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Publication numberUS7782870 B1
Publication typeGrant
Application numberUS 11/112,368
Publication dateAug 24, 2010
Filing dateApr 22, 2005
Priority dateApr 22, 2005
Fee statusPaid
Publication number11112368, 112368, US 7782870 B1, US 7782870B1, US-B1-7782870, US7782870 B1, US7782870B1
InventorsSunay Tripathi, Jonathan I. Schwartz, Darrin P. Johnson
Original AssigneeOracle America, Inc.
Export CitationBiBTeX, EndNote, RefMan
External Links: USPTO, USPTO Assignment, Espacenet
Method and apparatus for consolidating available computing resources on different computing devices
US 7782870 B1
Abstract
Computing resources available on multiple computing devices are consolidated by an intermediate computing system and provided to other computing systems when those computing systems need additional bandwidth and processing power they cannot provide by themselves.
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Claims(19)
1. A method for managing computing resources comprising:
determining an availability of computing resources on a first computer system having at least one virtual network stack configured to account for resource usage on the first computing system, wherein the computing resources comprise at least one selected from a group consisting of available CPU time and network bandwidth;
receiving a packet from a second computer system into a temporary data structure, wherein the temporary data structure is associated with the at least one virtual network stack; and
requesting and processing the packet from the temporary data structure according to a priority assigned to the at least one virtual network stack and the availability of computing resources on the first computing system,
wherein processing the packet using available computing resources comprises:
storing the packet in the temporary data structure until the priority assigned to the at least one virtual network stack is not less than the priority of any other process executing on the first computing system; and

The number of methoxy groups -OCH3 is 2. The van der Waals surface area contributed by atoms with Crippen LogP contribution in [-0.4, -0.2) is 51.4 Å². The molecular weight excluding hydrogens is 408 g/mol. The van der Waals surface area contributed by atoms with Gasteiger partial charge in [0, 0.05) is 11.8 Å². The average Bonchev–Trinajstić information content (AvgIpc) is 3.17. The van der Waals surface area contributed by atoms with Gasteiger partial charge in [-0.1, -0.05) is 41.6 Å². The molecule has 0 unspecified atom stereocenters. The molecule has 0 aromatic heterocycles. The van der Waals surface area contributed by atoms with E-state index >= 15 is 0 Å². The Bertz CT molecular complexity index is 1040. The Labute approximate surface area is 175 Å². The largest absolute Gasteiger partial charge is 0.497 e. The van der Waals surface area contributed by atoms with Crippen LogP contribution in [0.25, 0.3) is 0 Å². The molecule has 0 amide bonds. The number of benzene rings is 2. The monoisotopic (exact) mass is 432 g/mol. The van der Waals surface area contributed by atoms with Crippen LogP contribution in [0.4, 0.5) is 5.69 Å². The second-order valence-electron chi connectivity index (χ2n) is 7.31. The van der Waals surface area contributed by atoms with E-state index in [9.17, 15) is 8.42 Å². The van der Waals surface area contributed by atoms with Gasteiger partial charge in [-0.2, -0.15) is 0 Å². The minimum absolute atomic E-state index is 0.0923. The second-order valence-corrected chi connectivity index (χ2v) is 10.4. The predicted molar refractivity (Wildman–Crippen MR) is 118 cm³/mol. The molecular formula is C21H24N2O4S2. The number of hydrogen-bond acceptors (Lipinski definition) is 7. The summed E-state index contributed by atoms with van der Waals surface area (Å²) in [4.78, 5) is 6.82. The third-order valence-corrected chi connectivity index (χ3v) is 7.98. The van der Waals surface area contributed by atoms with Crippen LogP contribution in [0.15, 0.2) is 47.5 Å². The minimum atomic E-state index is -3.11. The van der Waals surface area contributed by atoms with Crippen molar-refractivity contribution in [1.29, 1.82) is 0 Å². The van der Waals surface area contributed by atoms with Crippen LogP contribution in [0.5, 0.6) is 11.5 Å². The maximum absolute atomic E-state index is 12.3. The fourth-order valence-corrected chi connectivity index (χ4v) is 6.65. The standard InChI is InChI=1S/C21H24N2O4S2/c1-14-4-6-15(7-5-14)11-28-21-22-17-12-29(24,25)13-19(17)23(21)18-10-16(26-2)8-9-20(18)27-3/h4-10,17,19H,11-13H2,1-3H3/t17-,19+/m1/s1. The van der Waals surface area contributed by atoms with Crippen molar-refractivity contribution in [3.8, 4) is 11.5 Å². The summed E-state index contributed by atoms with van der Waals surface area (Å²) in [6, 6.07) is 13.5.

requesting the packet from the temporary data structure and providing the packet to a computing process for further dispensation.
2. The method of claim 1 wherein receiving the packet from the second computer system comprises:
classifying the packet based on information contained within the packet;
routing the packet from the temporary data structure to a virtual network interface card, responsive to the classifying of the packet;
routing the packet to a virtual protocol stack associated with the virtual network interface card; and
routing the packet to a virtual serialization queue associated with the virtual protocol stack.
3. The method of claim 2 wherein classifying each packet comprises:
selecting the packet to classify according to time of arrival at a classifier;
determining a connection from the second computer system associated with the receipt of the packet; and
identifying at least one attribute of the connection that is uniquely associated with the virtual network interface card.
4. The method of claim 3 wherein the at least one attribute comprises at least one selected from the group consisting of a connection port, an internet protocol address of the second computer system, and a connection protocol.
5. The method of claim 4 wherein the connection protocol comprises at least one selected from the group consisting of HTTP, HTTPS, UDP, ARP.
6. The method of claim 1 further comprising:
advertising the availability of computing resources on the first computer system to the second computer system.
7. The method of claim 1 further comprising:
polling first computer system to determine the availability of computing resources.
8. The method of claim 1 wherein the at least one virtual network stack is assigned a lower priority than all other processes executing on the first computer system, at the time the packet is received into the temporary data structure.
9. A computer management system comprising:
a first computer system comprising: